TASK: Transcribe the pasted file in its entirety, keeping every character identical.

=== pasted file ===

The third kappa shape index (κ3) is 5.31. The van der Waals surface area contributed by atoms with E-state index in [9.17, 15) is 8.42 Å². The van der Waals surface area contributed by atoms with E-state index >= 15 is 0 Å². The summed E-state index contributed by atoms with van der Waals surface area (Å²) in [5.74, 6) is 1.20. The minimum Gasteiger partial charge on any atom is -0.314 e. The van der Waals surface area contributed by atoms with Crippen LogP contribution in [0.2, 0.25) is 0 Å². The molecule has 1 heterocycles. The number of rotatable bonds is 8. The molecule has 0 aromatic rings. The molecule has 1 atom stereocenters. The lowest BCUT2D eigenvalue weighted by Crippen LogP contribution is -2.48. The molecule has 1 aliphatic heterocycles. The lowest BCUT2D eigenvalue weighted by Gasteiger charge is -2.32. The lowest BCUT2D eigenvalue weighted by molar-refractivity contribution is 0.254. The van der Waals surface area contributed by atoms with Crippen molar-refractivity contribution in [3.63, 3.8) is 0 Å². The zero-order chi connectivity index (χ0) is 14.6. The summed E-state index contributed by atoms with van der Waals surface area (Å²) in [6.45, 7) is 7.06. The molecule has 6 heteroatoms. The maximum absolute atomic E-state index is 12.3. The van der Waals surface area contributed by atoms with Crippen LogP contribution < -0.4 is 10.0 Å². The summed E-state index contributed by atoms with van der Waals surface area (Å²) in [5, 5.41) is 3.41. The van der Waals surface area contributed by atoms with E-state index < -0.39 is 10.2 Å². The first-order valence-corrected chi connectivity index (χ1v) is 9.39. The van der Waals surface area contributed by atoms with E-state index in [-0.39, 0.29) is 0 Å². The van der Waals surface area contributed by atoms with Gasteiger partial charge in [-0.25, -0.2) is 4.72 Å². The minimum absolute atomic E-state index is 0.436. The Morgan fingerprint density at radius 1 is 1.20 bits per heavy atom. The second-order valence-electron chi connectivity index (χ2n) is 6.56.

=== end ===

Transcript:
The third kappa shape index (κ3) is 5.31. The van der Waals surface area contributed by atoms with E-state index in [9.17, 15) is 8.42 Å². The van der Waals surface area contributed by atoms with E-state index >= 15 is 0 Å². The summed E-state index contributed by atoms with van der Waals surface area (Å²) in [5.74, 6) is 1.20. The minimum Gasteiger partial charge on any atom is -0.314 e. The van der Waals surface area contributed by atoms with Crippen LogP contribution in [0.2, 0.25) is 0 Å². The molecule has 1 heterocycles. The number of rotatable bonds is 8. The molecule has 0 aromatic rings. The molecule has 1 atom stereocenters. The lowest BCUT2D eigenvalue weighted by Crippen LogP contribution is -2.48. The molecule has 1 aliphatic heterocycles. The lowest BCUT2D eigenvalue weighted by Gasteiger charge is -2.32. The lowest BCUT2D eigenvalue weighted by molar-refractivity contribution is 0.254. The van der Waals surface area contributed by atoms with Crippen molar-refractivity contribution in [3.63, 3.8) is 0 Å². The zero-order chi connectivity index (χ0) is 14.6. The summed E-state index contributed by atoms with van der Waals surface area (Å²) in [6.45, 7) is 7.06. The molecule has 6 heteroatoms. The maximum absolute atomic E-state index is 12.3. The van der Waals surface area contributed by atoms with Crippen LogP contribution < -0.4 is 10.0 Å². The summed E-state index contributed by atoms with van der Waals surface area (Å²) in [5, 5.41) is 3.41. The van der Waals surface area contributed by atoms with E-state index < -0.39 is 10.2 Å². The first-order valence-corrected chi connectivity index (χ1v) is 9.39. The van der Waals surface area contributed by atoms with E-state index in [-0.39, 0.29) is 0 Å². The van der Waals surface area contributed by atoms with Gasteiger partial charge in [-0.25, -0.2) is 4.72 Å². The minimum absolute atomic E-state index is 0.436. The Morgan fingerprint density at radius 1 is 1.20 bits per heavy atom. The second-order valence-electron chi connectivity index (χ2n) is 6.56.